My amazing support team (otherwise known as My Three Right Hands):

-The one and only Chelsea Moser who took care of details I will never even know about, made the room look amazing each and every day and who has the chutzpah to get what the event needs, even after she’s been told she can’t have it. 🙂

Monica Waugh-Benton who stepped into her role of making things happen with such ease and grace. She made things so stinkin easy-peasy and effortless – it was a wonder to behold.

Brandon Sutton who, no matter what my crazy request was, said “We can make it work.” From vases to extraordinary A/V to well-timed laughter, he knew what I needed before I  did. Thank god.

My two dear friends who made a way to shine so brilliantly for my peeps, even though they couldn’t be physically present in Atlanta.

Chris Guillebeau – who, even with his cr-AZY book tour schedule, took the time to create an amazing video presentation. Except it really wasn’t a presentation. It was more like a conversation. Such warmth, such generosity, such love. Oh and it had really smart business-y stuff in it too. 🙂

Reese Spykerman – who, in spite of all her reservations, stepped up to the plate and created a teaching video that was so beautiful, fun, spunky and smart – just like she is. And she also flexed with persistent tech challenges and over delivered in her live Q & A. My peeps ate her up.

For my coach and mentor and friend:

Andrea Lee – who believed in me way before I believed in myself, who held the vision as I was buffeted by the storms of self-doubt, distraction and fear.  She also showed up in such a beautiful, joyful way at my event as she talked about money in the most loving and generous terms. So many take aways. Oh – and I think my peeps got some too. 🙂

And for my anchors, my rocks, my loves. My BFFs:

Allison Nazarian, who leaped tall buildings in a single bound to be in Atlanta with me and who, when I was certain the material I was teaching had no common thread or glue of any kind, turned to me and said, “Everything that you taught this morning is the perfect lead up to what I am about to teach.” And then she knocked it out of the park.

ElizabethPW who made me feel like my material was big and important ( I know, I know. I shouldn’t need that. But I do. The end.), because she wrote about how much it resonated with her,  who put her amazing video skills to work in front of the group with her amazing preso and behind the scenes because I needed her, and who told me EXACTLY what I needed to hear at the end of Day 1.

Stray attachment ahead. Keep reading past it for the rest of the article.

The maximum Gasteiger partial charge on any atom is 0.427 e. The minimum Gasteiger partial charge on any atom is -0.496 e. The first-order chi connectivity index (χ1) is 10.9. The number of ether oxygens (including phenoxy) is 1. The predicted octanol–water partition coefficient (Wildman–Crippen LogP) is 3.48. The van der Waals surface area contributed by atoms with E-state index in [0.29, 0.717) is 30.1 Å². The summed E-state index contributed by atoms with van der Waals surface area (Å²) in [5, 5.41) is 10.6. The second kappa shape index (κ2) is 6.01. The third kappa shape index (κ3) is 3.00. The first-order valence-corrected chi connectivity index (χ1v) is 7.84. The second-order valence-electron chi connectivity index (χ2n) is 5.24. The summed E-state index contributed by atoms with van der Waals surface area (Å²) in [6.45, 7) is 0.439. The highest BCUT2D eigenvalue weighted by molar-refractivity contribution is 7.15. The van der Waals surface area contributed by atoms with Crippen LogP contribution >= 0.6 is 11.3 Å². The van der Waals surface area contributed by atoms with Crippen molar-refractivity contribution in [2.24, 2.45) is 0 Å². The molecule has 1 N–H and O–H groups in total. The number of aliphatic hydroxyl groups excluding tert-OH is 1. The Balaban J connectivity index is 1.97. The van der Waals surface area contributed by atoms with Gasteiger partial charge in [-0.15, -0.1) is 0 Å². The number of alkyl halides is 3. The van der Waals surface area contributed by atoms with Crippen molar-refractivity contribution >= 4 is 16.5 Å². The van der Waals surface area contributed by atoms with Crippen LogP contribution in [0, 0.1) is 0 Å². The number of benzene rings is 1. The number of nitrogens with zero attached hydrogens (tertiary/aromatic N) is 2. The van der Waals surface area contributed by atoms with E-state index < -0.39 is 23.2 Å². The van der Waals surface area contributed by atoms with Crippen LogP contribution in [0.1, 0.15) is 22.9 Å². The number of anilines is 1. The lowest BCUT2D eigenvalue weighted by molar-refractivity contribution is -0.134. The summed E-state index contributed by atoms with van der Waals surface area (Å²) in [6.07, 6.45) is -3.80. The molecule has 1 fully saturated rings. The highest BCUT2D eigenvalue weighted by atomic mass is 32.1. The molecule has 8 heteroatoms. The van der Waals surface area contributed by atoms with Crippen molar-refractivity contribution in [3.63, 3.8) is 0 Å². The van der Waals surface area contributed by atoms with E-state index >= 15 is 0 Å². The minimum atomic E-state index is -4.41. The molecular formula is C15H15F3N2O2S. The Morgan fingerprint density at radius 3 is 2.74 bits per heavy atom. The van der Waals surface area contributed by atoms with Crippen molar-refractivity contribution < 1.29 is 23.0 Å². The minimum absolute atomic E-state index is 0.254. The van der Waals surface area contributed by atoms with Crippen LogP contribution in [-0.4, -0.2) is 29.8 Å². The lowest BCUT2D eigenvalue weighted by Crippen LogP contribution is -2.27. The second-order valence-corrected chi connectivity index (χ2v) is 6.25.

Elizabeth Marshall who refused to let me go over the Crazy Cliff no matter how determined I was to go there. Again and again she threw me a lifeline until I lifted up my hands on my own behalf and caught it. Oh, and the wisdom and brilliance she shared with the group totally rocked.

There is so much more to say about all of these people who lent me their strength, their brilliance and their love. Never faltering, never holding back, never not standing there lifting me up in unimaginable ways.

Without you, I would have never had the clarity, the confidence or the courage to put myself out there in such a heart-stoppingly big way.

I love you. I am so grateful for you. And I am forever in your debt.

Thank you for believing in me.

Living In The Solution

September 16th, 2010

I admit it.

When I get scared or overwhelmed, I like to get all mired down in the problem. Really. It feels good to roll around in the muck – like a pig in slop. Plus I get to complain a lot. And when I put energy into complaining, I don’t have any to put into solving the problem.

Who me? Take responsibility? Uh-uh. No way.

And it all works out great until days, weeks or months later, I’m still hearing myself complain about the same stuff. If I’m worn out hearing about it, I can only imagine what it must be like for the people who’ve had to listen to me.

So, I move into the solution.

I should move there way faster than I actually do because I KNOW that is where the action is.  I’m just not that highly evolved yet. (But hey – at least I get sick of hearing myself whine faster – that is HUGE progress!)

Moving into the solution or “Living in the Solution” (a phrase I did not make up but love) is actually quite a relief. After all the time and energy spent whining and complaining – and getting nowhere – it actually feels good to think about how I actually might solve the thing that’s got my panties in a knot.

Very often I start small. I just THINK about solutions. “Hmmmm…..what is one way I might solve that.” No big action or anything – I’m still recovering from all that whining. Then, I might take a small step in the direction of that solution. And then another. And then another.

Or, if I’m in really deep kimchi, I move into full-tilt solution mode. Laser-focused on finding a way – any way – to solve my dilemma.

Either way, I suddenly fin myself  UNfocused on how miserable I am. Rather I am in action, making a solution happen.

Funny how that works.

And funny how soon I will forget that it is just easier to live in the solution in the first place.


(If you are new here and wondering what prompted this post, it’s the fact that I am getting ready for this:

On Writer's Block & Restistance

September 1st, 2010